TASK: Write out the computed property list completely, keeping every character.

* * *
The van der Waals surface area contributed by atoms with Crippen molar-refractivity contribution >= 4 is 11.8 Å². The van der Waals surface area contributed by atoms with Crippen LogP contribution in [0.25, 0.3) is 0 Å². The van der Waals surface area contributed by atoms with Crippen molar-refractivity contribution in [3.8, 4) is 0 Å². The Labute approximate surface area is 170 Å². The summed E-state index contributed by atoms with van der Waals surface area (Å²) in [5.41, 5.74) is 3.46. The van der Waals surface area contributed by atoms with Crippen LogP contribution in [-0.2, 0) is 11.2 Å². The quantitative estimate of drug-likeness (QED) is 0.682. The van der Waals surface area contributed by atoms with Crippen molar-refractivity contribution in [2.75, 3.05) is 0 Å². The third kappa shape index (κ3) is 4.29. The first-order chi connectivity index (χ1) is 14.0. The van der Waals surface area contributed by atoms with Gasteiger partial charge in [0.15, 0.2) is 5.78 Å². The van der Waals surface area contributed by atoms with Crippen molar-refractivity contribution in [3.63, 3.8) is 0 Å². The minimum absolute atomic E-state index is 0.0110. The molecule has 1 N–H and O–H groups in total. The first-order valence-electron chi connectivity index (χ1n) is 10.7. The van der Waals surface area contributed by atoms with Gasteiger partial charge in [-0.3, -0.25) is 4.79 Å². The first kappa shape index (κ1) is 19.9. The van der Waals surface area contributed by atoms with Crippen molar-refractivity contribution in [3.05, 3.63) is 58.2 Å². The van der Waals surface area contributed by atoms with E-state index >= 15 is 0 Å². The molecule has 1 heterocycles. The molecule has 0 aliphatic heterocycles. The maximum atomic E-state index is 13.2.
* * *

The van der Waals surface area contributed by atoms with Crippen molar-refractivity contribution >= 4 is 11.8 Å². The van der Waals surface area contributed by atoms with Crippen LogP contribution in [0.25, 0.3) is 0 Å². The van der Waals surface area contributed by atoms with Crippen molar-refractivity contribution in [3.8, 4) is 0 Å². The Labute approximate surface area is 170 Å². The summed E-state index contributed by atoms with van der Waals surface area (Å²) in [5.41, 5.74) is 3.46. The van der Waals surface area contributed by atoms with Crippen LogP contribution in [-0.2, 0) is 11.2 Å². The quantitative estimate of drug-likeness (QED) is 0.682. The van der Waals surface area contributed by atoms with Crippen molar-refractivity contribution in [2.75, 3.05) is 0 Å². The third kappa shape index (κ3) is 4.29. The first-order chi connectivity index (χ1) is 14.0. The van der Waals surface area contributed by atoms with Gasteiger partial charge in [0.15, 0.2) is 5.78 Å². The van der Waals surface area contributed by atoms with Crippen molar-refractivity contribution in [3.63, 3.8) is 0 Å². The minimum absolute atomic E-state index is 0.0110. The molecule has 1 N–H and O–H groups in total. The first-order valence-electron chi connectivity index (χ1n) is 10.7. The van der Waals surface area contributed by atoms with Gasteiger partial charge in [-0.3, -0.25) is 4.79 Å². The first kappa shape index (κ1) is 19.9. The van der Waals surface area contributed by atoms with Crippen molar-refractivity contribution in [3.05, 3.63) is 58.2 Å². The van der Waals surface area contributed by atoms with E-state index >= 15 is 0 Å². The molecule has 1 heterocycles. The molecule has 0 aliphatic heterocycles. The maximum atomic E-state index is 13.2.